by Cecil Hook
FREE FROM SECTARIANISM
While living in the friendly little city of Lovington, New Mexico a few years ago, I developed a relaxed friendship with L. S. “Manny” Loveall, a minister of the Christian Church there. Manny and I were able to discuss matters rather objectively without each feeling that he was bound to protect his party allegiance.
I noticed that Manny had a set of Jule Miller filmstrips like the ones that I used at times to teach a prospect. As we compared our teaching and methods, we learned that we each baptized persons so that they might receive the remission of sins upon the prerequisite of confession of faith in Christ and repentance of sins. We both taught the prospects that they would be baptized into Christ, into the one body which is the church which is not a denomination. We would explain that this would make one simply a Christian. We agreed that teaching on issues like the use of instrumental music was not a part of the conversion process.
Then we mused about the perplexing results of our similar actions. When he baptized a person into Christ and His church, it automatically made that person a member of the Christian Church. When I baptized a person into Christ and His church, it automatically made that person a member of the Church of Christ. The process was the same in both cases. What, then, made the difference in the results? Why would one of us produce the Church of Christ and the other produce the Christian Church?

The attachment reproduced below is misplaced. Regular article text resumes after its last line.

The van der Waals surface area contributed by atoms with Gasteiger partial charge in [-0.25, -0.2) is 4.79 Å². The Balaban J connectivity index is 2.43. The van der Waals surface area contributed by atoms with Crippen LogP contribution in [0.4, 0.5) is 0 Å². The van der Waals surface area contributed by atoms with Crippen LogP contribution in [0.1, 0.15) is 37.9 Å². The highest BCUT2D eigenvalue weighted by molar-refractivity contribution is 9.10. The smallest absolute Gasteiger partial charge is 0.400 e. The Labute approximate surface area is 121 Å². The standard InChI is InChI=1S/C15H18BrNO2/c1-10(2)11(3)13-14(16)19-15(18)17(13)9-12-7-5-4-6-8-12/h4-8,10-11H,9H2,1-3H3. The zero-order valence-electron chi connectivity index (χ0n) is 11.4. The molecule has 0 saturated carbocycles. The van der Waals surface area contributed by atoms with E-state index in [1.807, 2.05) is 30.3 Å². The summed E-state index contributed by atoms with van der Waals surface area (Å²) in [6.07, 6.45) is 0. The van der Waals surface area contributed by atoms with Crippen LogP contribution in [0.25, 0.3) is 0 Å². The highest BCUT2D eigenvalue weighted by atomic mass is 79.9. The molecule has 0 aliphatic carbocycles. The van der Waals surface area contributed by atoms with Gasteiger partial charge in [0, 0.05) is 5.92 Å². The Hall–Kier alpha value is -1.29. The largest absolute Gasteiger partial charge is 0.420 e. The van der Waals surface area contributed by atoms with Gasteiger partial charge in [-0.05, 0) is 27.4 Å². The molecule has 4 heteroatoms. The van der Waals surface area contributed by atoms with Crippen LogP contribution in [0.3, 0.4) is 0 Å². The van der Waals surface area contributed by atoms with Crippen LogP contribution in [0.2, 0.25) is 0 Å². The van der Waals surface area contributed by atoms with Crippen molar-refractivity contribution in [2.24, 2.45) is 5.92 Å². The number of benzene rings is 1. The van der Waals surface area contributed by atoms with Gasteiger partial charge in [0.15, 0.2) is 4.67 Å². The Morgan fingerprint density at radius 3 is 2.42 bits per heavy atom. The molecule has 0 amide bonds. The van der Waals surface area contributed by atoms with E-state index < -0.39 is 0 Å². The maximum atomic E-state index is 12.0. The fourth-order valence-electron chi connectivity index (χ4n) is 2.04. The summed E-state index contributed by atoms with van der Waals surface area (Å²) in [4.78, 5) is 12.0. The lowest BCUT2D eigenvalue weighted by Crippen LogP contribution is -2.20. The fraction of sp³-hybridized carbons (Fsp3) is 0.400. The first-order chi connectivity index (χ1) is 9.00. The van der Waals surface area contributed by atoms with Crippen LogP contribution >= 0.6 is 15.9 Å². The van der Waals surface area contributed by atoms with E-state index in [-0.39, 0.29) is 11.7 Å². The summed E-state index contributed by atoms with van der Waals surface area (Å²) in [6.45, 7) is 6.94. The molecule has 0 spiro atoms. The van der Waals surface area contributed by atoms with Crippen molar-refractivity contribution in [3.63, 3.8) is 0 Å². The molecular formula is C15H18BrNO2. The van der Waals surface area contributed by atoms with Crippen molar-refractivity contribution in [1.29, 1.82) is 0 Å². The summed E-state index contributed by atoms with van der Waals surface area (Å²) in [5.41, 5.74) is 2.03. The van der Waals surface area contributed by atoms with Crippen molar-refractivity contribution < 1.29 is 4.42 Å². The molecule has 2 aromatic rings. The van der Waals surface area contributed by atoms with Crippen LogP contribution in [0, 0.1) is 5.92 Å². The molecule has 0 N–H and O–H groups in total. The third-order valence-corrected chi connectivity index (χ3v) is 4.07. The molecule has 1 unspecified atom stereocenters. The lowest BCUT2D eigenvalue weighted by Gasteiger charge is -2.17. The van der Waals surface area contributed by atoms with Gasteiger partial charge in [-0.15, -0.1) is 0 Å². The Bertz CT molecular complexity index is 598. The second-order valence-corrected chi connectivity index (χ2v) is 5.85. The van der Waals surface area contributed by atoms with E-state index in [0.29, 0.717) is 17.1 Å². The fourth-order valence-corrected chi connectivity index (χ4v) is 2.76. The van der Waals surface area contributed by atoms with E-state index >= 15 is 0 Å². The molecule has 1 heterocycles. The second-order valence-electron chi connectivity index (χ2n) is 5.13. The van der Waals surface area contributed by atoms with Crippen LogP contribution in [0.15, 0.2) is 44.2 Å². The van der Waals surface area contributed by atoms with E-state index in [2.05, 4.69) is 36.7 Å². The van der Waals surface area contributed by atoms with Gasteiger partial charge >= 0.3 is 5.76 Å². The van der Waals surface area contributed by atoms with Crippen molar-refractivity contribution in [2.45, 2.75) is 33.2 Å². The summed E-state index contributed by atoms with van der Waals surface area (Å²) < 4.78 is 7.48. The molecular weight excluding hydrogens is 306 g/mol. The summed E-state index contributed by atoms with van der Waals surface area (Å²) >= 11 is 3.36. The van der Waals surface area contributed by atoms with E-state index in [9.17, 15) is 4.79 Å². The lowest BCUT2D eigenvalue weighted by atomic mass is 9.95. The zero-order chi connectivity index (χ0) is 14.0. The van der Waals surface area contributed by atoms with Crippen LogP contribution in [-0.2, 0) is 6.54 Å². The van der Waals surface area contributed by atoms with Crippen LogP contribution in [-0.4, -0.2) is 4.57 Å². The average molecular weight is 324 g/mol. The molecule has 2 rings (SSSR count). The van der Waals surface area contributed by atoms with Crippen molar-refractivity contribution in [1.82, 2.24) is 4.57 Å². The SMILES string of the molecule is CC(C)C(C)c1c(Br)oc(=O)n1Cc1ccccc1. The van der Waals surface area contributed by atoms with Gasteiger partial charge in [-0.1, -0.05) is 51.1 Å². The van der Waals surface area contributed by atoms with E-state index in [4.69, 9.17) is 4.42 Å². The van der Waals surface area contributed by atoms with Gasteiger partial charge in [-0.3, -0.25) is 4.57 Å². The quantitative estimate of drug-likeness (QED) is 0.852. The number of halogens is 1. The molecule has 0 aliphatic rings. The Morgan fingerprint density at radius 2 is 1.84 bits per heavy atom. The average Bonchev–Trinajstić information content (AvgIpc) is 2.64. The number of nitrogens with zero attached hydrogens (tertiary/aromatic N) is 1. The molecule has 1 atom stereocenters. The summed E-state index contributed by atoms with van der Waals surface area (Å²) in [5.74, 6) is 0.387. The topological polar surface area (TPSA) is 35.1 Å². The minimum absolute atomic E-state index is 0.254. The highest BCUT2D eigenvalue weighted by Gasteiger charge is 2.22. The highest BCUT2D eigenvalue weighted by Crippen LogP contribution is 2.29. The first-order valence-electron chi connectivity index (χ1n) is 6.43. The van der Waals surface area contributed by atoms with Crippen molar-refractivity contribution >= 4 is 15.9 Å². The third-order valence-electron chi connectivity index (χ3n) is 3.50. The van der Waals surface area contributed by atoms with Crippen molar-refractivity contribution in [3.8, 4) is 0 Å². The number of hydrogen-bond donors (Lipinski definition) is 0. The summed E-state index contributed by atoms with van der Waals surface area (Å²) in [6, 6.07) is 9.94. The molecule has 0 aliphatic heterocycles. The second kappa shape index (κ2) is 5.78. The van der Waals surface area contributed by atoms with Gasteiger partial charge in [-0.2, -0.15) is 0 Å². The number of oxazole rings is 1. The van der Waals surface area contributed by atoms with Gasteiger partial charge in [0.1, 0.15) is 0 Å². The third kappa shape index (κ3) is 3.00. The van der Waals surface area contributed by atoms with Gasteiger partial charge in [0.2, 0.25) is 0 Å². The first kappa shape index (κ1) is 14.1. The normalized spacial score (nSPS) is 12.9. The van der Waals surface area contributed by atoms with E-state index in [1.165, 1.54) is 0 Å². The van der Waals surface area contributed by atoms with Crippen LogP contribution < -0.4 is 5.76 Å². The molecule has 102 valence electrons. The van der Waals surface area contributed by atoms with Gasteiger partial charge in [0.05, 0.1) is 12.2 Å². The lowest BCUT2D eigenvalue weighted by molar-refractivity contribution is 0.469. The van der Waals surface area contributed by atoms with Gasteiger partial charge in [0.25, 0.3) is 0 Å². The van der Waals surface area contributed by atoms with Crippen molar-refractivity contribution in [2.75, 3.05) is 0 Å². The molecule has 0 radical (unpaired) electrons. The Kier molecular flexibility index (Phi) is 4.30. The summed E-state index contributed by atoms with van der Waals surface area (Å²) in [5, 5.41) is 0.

One possible explanation would be that the person who did the baptizing made the difference. But how could that be? The convert’s salvation was based on his own belief and obedience, not that of the baptizer. And it is the Lord who does the adding, not the preacher.
Another answer — and the correct one — is that the Lord did not add these converts to the Church of Christ and/or the Christian Church. He added them to His one church. The Spirit directed their baptism into the one body (1 Cor 12:13). There is only one.
When these converts chose to be in the fellowship with the Christian Church or the Church of Christ, they chose to be a part of a sect which rejects others in Christ. In these two groups persons have all been baptized into the one body, the church. Then they distinguish themselves from the one body and from one another by wearing distinguishing names. To name is to denominate; to denominate is to name. The Lord gave no name for His church. Now, they have become sectarian denominations! Each group is a part of the whole church but not in fellowship with the whole. They are sectarian divisions.
My brothers in Christ, what other answer can you put forth? This answer has not come to me easily. It is born of pain — in the anguish of facing disturbing truth with complete intellectual honesty.
Perhaps you hold to the objection that the Church of Christ has a scriptural name and the Christian Church doesn’t. That’s an evasion. The difference in those names is less that the difference in tweedle-dee and tweedle-dum. One is the Church of Christ and the other is the of Christ Church.
The real point is that they are distinguishing, exclusive names, and God did not intend that we distinguish ourselves and He gave us no distinguishing name.
The individuals in the two groups are in the same body of Christ. They should rejoice that they are in fellowship in Christ. They have differing scruples, but neither should judge or disdain the other any longer. They are in one body but two congregations. It is not the meeting in one congregation nor having identical convictions that make them one. It is being in Christ that makes them one. Churches are not in or out of fellowship with each other. That is an individual relationship accomplished when we are baptized into Christ, whether baptized by Manny Loveall, Cecil Hook, or any other sectarian.
To be free in Christ, we must be free of sectarian spirit and practice.